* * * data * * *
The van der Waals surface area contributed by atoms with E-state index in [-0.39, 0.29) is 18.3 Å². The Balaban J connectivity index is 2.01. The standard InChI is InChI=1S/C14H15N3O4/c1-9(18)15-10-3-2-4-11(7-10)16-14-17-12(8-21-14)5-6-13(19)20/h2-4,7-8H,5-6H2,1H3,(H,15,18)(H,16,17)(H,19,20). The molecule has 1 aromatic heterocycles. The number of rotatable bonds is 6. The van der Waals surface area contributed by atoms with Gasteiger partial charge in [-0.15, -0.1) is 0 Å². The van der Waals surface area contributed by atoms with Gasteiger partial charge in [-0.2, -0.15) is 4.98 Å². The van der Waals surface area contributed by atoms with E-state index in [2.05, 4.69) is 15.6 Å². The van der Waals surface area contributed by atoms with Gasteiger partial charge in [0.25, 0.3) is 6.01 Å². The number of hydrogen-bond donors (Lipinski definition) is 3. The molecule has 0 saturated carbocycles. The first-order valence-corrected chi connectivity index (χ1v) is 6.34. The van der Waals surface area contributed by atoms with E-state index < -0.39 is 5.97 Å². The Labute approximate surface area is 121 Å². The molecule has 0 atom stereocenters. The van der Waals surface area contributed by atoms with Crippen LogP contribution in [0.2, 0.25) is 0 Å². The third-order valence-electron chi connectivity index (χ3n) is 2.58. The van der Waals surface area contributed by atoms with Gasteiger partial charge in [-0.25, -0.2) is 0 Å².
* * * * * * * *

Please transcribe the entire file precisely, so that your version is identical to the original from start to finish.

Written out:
The van der Waals surface area contributed by atoms with E-state index in [-0.39, 0.29) is 18.3 Å². The Balaban J connectivity index is 2.01. The standard InChI is InChI=1S/C14H15N3O4/c1-9(18)15-10-3-2-4-11(7-10)16-14-17-12(8-21-14)5-6-13(19)20/h2-4,7-8H,5-6H2,1H3,(H,15,18)(H,16,17)(H,19,20). The molecule has 1 aromatic heterocycles. The number of rotatable bonds is 6. The van der Waals surface area contributed by atoms with Gasteiger partial charge in [-0.15, -0.1) is 0 Å². The van der Waals surface area contributed by atoms with Gasteiger partial charge in [-0.2, -0.15) is 4.98 Å². The van der Waals surface area contributed by atoms with E-state index in [2.05, 4.69) is 15.6 Å². The van der Waals surface area contributed by atoms with Gasteiger partial charge in [0.25, 0.3) is 6.01 Å². The number of hydrogen-bond donors (Lipinski definition) is 3. The molecule has 0 saturated carbocycles. The first-order valence-corrected chi connectivity index (χ1v) is 6.34. The van der Waals surface area contributed by atoms with E-state index < -0.39 is 5.97 Å². The Labute approximate surface area is 121 Å². The molecule has 0 atom stereocenters. The van der Waals surface area contributed by atoms with Crippen LogP contribution in [0.2, 0.25) is 0 Å². The third-order valence-electron chi connectivity index (χ3n) is 2.58. The van der Waals surface area contributed by atoms with Gasteiger partial charge in [-0.25, -0.2) is 0 Å².